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Maturitas. 2013 Oct;76(2):189-99. doi: 10.1016/j.maturitas.2013.07.007. Epub 2013 Aug 7.

Towards measurement of the Healthy Ageing Phenotype in lifestyle-based intervention studies.

Author information

1
Human Nutrition Research Centre, Institute for Ageing and Health, Newcastle University, Newcastle upon Tyne, UK. jose.lara@newcastle.ac.uk

Abstract

INTRODUCTION:

Given the biological complexity of the ageing process, there is no single, simple and reliable measure of how healthily someone is ageing. Intervention studies need a panel of measures which capture key features of healthy ageing. To help guide our research in this area, we have adopted the concept of the "Healthy Ageing Phenotype" (HAP) and this study aimed to (i) identify the most important features of the HAP and (ii) identify/develop tools for measurement of those features.

METHODS:

After a comprehensive assessment of the literature we selected the following domains: physiological and metabolic health, physical capability, cognitive function, social wellbeing, and psychological wellbeing which we hoped would provide a reasonably holistic characterisation of the HAP. We reviewed the literature and identified systematic reviews and/or meta-analysis of cohort studies, and clinical guidelines on outcome measures of these domains relevant to the HAP. Selection criteria for these measures included: frequent use in longitudinal studies of ageing; expected to change with age; evidence for strong association with/prediction of ageing-related phenotypes such as morbidity, mortality and lifespan; whenever possible, focus on studies measuring these outcomes in populations rather than on individuals selected on the basis of a particular disease; (bio)markers that respond to (lifestyle-based) intervention. Proposed markers were exposed to critique in a Workshop held in Newcastle, UK in October 2012.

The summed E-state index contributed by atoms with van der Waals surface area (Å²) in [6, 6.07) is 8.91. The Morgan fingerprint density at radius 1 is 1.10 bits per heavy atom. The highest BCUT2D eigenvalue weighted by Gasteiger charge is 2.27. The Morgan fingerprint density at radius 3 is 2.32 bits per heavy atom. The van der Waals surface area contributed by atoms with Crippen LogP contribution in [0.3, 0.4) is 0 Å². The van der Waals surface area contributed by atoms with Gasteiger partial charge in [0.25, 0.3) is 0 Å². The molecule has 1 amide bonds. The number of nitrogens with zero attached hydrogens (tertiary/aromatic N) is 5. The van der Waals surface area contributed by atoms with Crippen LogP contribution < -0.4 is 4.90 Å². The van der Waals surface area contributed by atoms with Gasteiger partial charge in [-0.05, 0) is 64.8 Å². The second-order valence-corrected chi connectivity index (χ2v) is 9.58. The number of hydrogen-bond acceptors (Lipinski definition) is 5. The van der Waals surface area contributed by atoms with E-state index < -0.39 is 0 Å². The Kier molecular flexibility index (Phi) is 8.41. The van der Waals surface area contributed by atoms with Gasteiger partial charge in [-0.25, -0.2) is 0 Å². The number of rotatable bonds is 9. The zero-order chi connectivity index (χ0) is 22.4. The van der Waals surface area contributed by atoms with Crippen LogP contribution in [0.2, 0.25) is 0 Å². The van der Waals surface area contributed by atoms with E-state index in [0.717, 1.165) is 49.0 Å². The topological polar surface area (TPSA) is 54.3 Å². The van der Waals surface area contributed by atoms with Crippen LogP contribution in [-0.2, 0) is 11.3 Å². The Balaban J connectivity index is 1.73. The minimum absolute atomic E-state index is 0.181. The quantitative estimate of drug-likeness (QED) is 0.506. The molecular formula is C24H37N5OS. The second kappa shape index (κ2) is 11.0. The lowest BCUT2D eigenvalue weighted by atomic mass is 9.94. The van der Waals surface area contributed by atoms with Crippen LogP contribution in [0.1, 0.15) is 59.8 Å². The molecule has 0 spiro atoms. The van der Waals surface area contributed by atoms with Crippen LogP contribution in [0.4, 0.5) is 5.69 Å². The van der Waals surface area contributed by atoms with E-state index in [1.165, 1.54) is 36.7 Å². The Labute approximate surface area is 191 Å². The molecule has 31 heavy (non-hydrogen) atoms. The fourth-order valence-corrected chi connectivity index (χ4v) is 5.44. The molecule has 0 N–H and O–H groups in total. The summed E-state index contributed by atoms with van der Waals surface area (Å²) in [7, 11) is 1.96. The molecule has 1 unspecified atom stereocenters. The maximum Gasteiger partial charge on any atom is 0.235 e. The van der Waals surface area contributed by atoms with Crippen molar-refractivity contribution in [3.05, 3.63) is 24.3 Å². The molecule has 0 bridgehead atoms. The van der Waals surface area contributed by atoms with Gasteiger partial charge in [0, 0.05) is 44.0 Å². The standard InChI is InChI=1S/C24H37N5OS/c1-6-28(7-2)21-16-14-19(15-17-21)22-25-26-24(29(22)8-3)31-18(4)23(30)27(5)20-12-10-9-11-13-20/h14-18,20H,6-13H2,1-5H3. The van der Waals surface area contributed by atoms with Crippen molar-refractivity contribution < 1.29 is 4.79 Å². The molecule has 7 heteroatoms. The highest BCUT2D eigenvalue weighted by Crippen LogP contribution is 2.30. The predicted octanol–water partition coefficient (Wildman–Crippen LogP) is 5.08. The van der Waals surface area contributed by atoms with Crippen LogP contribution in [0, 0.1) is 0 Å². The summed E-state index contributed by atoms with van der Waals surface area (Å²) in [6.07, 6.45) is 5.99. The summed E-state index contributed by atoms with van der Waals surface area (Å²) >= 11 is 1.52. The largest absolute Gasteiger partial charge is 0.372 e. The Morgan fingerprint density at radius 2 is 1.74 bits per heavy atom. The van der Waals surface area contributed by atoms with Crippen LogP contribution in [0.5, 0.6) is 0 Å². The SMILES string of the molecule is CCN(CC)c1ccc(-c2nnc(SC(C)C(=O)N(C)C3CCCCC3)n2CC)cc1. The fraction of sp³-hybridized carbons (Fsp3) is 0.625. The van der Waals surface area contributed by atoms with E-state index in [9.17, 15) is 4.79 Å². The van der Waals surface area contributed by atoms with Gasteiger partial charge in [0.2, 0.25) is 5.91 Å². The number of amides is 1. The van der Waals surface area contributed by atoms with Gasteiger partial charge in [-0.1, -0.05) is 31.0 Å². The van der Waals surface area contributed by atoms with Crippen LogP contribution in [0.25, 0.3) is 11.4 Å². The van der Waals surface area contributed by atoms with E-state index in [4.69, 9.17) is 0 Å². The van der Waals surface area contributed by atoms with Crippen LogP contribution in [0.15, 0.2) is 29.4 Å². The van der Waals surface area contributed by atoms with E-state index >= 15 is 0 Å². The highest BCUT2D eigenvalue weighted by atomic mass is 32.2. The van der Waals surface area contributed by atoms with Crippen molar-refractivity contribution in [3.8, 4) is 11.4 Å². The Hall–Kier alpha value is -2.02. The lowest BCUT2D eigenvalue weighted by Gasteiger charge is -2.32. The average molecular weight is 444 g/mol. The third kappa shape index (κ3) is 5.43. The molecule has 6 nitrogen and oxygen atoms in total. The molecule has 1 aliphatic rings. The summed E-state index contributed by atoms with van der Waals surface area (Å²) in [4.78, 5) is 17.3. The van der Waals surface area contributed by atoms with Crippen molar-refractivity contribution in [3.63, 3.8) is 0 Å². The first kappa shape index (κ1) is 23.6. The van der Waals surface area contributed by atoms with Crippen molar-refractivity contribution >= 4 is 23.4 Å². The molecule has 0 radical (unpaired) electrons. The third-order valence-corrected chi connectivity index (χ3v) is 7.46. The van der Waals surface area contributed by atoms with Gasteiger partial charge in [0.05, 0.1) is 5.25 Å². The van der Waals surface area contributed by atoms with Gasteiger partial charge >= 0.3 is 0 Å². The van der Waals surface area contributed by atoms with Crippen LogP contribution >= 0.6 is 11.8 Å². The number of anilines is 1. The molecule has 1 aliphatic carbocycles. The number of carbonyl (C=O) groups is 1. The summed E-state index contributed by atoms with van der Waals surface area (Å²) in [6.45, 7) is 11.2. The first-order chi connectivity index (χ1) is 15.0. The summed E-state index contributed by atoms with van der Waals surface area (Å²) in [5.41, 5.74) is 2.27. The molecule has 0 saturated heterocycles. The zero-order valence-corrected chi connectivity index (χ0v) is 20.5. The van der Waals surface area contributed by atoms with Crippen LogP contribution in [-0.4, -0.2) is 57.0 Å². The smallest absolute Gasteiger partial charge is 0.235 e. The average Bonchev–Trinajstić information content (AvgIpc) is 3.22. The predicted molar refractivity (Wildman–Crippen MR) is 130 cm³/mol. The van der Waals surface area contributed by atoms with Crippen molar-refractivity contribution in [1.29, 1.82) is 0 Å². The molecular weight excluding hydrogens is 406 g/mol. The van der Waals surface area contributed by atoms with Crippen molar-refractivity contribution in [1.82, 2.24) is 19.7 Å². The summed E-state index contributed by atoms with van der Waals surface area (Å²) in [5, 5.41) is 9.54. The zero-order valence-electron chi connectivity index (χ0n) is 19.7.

RESULTS:

We have selected a tentative panel of (bio)markers of physiological and metabolic health, physical capability, cognitive function, social wellbeing, and psychological wellbeing which we propose may be useful in characterising the HAP and which may have utility as outcome measures in intervention studies. In addition, we have identified a number of tools which could be applied in community-based intervention studies designed to enhance healthy ageing.

CONCLUSIONS:

We have proposed, tentatively, a panel of outcome measures which could be deployed in community-based, lifestyle intervention studies. The evidence base for selection of measurement domains is less well developed in some areas e.g. social wellbeing (where the definition of the concept itself remains elusive) and this has implications for the identification of appropriate tools. Although we have developed this panel as potential outcomes for intervention studies, we recognise that broader agreement on the concept of the HAP and on tools for its measurement could have wider utility and e.g. could facilitate comparisons of healthy ageing across diverse study designs and populations.

KEYWORDS:

Cognitive function; Healthy Ageing Phenotype; Physical capability; Physiological and metabolic health; Psychological wellbeing; Social wellbeing

PMID:
23932426
DOI:
10.1016/j.maturitas.2013.07.007
[Indexed for MEDLINE]
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